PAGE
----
Governor’s Master Plan for Aging approved with help from Alzheimer’s Association®
By Susan DeMarois
At the end of 2019 the Governor of California launched the Master Plan for Aging stakeholder advisory committee. With the help of the Alzheimer’s Association and other key supporters within the aging community, just one year later, a plan was put in place. Susan DeMarois, Director of Public Policy for the Alzheimer’s Association, shares the hard work that went into building the plan and what Californians can look forward to in the coming years.
Making a plan for the future
Twenty-two percent. That’s the projected increase in the number of Californians living with Alzheimer’s and all dementia between now and 2025 when 840,000 individuals in California will be grappling with the disease.
For years, the Alzheimer’s Association has been sounding the alarm bell. In 2020, we are proud to report the Association joined the Governor, the Legislature and state government leaders in thoughtfully planning for a rapidly changing demographic.
Creating a task force
The planning was two-fold: a broad Master Plan for Aging aligned with a targeted Alzheimer’s initiative. First, in his “State-of-the-State” address, Governor Gavin Newsom announced the formation of an Alzheimer’s Prevention and Preparedness Task Force led by former First Lady Maria Shriver.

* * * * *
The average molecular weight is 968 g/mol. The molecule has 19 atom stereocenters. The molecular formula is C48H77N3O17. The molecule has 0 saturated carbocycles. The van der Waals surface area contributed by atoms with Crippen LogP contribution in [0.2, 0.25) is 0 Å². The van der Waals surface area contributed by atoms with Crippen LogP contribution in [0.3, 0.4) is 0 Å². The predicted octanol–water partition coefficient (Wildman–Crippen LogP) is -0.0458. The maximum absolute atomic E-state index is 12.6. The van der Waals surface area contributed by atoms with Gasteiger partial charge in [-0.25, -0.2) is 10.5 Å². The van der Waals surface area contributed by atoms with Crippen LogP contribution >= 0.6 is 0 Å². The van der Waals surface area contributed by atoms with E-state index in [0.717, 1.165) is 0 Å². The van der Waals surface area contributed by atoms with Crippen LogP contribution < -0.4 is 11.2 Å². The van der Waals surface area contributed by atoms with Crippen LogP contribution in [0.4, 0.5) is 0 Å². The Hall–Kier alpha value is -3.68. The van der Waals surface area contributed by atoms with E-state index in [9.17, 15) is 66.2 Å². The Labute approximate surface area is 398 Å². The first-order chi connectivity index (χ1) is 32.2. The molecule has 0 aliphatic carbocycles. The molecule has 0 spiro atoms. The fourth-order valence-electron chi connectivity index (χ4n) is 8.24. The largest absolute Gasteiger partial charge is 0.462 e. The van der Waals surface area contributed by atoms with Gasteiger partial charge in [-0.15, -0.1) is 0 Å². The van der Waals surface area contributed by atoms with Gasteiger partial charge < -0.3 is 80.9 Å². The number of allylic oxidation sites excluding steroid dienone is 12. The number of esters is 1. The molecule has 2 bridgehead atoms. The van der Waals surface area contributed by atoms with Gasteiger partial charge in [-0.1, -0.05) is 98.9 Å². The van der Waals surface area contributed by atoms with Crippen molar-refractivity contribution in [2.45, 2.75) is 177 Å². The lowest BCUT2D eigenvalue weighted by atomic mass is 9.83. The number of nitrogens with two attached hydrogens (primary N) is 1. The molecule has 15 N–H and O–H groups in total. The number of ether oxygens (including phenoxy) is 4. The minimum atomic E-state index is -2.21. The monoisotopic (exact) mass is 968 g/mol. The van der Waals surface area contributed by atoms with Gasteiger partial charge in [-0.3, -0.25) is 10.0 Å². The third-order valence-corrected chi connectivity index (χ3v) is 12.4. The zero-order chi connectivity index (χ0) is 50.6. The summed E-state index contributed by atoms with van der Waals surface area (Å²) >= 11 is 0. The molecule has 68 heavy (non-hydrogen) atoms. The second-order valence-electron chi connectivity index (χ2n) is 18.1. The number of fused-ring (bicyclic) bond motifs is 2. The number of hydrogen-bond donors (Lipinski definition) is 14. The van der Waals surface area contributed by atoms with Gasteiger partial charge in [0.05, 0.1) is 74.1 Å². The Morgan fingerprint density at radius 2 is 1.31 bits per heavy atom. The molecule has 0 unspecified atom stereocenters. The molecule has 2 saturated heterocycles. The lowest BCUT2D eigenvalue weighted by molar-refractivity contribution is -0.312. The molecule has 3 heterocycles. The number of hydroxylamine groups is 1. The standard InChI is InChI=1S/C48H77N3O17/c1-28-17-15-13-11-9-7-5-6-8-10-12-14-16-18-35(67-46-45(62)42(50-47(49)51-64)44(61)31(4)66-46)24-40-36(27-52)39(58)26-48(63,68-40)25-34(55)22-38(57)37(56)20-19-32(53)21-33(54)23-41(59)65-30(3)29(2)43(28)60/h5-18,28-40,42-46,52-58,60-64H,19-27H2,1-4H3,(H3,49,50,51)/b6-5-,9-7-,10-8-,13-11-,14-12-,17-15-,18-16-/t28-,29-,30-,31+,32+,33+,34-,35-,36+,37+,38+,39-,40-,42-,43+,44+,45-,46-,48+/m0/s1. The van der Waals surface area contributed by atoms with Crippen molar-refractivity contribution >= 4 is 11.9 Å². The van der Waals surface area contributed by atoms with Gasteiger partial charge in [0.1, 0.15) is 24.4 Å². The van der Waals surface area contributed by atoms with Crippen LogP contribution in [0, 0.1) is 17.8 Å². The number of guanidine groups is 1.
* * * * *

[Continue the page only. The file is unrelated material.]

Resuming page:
Citing his own personal family experience with dementia, the Governor pledged to engage experts throughout the state to address a wide range of issues confronting all Californians: in particular women, people of color and the LGBTQ community.
Susan DeMarois was appointed to represent the Alzheimer’s Association alongside national Early-Stage Advisor Pam Montana and her husband and care partner, Bob Linscheid, as well as Northern California and Northern Nevada Chapter Board member Dr. Marcy Adelman.
A bold path forward
Drawing on the passion and political savvy of Maria Shriver, this all-star group got to work immediately. Governor Newsom and First Partner Jennifer Siebel Newsom kicked off the first meeting on November 19, 2019, with a large, in-person gathering in the state capital.
One year later – to the day, the Governor accepted the task force’s 10 recommendations via ZOOM. Remarkably, with a global pandemic as a backdrop, the Governor, Maria Shriver and the distinguished task force members forged ahead and produced a bold path forward for California.
The Association’s role
The Alzheimer’s Association played a major role in the Master Plan for Aging process serving as official members of the stakeholder advisory committee and the equity workgroup. DeMarois and Edie Yau, Director of Diversity and Inclusion at the Alzheimer’s Association, advocated for inclusion of people living with Alzheimer’s and their caregivers in all four goal areas: